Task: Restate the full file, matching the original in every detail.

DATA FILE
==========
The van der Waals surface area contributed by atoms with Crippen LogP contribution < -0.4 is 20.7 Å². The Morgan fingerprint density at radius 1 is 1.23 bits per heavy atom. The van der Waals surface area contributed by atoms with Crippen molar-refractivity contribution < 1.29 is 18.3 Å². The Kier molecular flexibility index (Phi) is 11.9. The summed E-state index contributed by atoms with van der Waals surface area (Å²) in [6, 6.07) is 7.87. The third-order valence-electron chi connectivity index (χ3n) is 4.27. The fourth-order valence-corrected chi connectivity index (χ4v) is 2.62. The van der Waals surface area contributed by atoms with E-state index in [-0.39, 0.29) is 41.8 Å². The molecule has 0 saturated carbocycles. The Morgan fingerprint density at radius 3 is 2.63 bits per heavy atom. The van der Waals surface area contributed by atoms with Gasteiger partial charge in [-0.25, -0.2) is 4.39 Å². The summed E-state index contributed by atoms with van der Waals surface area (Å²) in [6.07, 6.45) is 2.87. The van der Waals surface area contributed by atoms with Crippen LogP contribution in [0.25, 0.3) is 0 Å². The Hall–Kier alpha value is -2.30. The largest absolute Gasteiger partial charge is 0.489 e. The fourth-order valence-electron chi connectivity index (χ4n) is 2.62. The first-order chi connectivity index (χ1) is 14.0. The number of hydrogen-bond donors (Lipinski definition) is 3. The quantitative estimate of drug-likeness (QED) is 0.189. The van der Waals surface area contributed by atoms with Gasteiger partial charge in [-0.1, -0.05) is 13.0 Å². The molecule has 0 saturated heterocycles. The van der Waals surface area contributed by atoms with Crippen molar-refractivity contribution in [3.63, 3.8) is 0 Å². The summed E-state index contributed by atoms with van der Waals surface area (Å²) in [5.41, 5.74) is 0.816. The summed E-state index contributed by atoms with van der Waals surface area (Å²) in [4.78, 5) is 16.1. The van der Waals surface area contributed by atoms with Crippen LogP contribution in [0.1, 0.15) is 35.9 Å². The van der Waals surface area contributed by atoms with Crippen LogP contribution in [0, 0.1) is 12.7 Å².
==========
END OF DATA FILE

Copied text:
The van der Waals surface area contributed by atoms with Crippen LogP contribution < -0.4 is 20.7 Å². The Morgan fingerprint density at radius 1 is 1.23 bits per heavy atom. The van der Waals surface area contributed by atoms with Crippen molar-refractivity contribution < 1.29 is 18.3 Å². The Kier molecular flexibility index (Phi) is 11.9. The summed E-state index contributed by atoms with van der Waals surface area (Å²) in [6, 6.07) is 7.87. The third-order valence-electron chi connectivity index (χ3n) is 4.27. The fourth-order valence-corrected chi connectivity index (χ4v) is 2.62. The van der Waals surface area contributed by atoms with E-state index in [-0.39, 0.29) is 41.8 Å². The molecule has 0 saturated carbocycles. The Morgan fingerprint density at radius 3 is 2.63 bits per heavy atom. The van der Waals surface area contributed by atoms with Gasteiger partial charge in [-0.25, -0.2) is 4.39 Å². The summed E-state index contributed by atoms with van der Waals surface area (Å²) in [6.07, 6.45) is 2.87. The van der Waals surface area contributed by atoms with Crippen LogP contribution in [0.25, 0.3) is 0 Å². The Hall–Kier alpha value is -2.30. The largest absolute Gasteiger partial charge is 0.489 e. The fourth-order valence-electron chi connectivity index (χ4n) is 2.62. The first-order chi connectivity index (χ1) is 14.0. The number of hydrogen-bond donors (Lipinski definition) is 3. The quantitative estimate of drug-likeness (QED) is 0.189. The van der Waals surface area contributed by atoms with Gasteiger partial charge in [-0.1, -0.05) is 13.0 Å². The molecule has 0 saturated heterocycles. The van der Waals surface area contributed by atoms with Crippen molar-refractivity contribution in [3.63, 3.8) is 0 Å². The summed E-state index contributed by atoms with van der Waals surface area (Å²) in [5.41, 5.74) is 0.816. The summed E-state index contributed by atoms with van der Waals surface area (Å²) in [4.78, 5) is 16.1. The van der Waals surface area contributed by atoms with Crippen LogP contribution in [0.1, 0.15) is 35.9 Å². The van der Waals surface area contributed by atoms with Crippen LogP contribution in [0, 0.1) is 12.7 Å².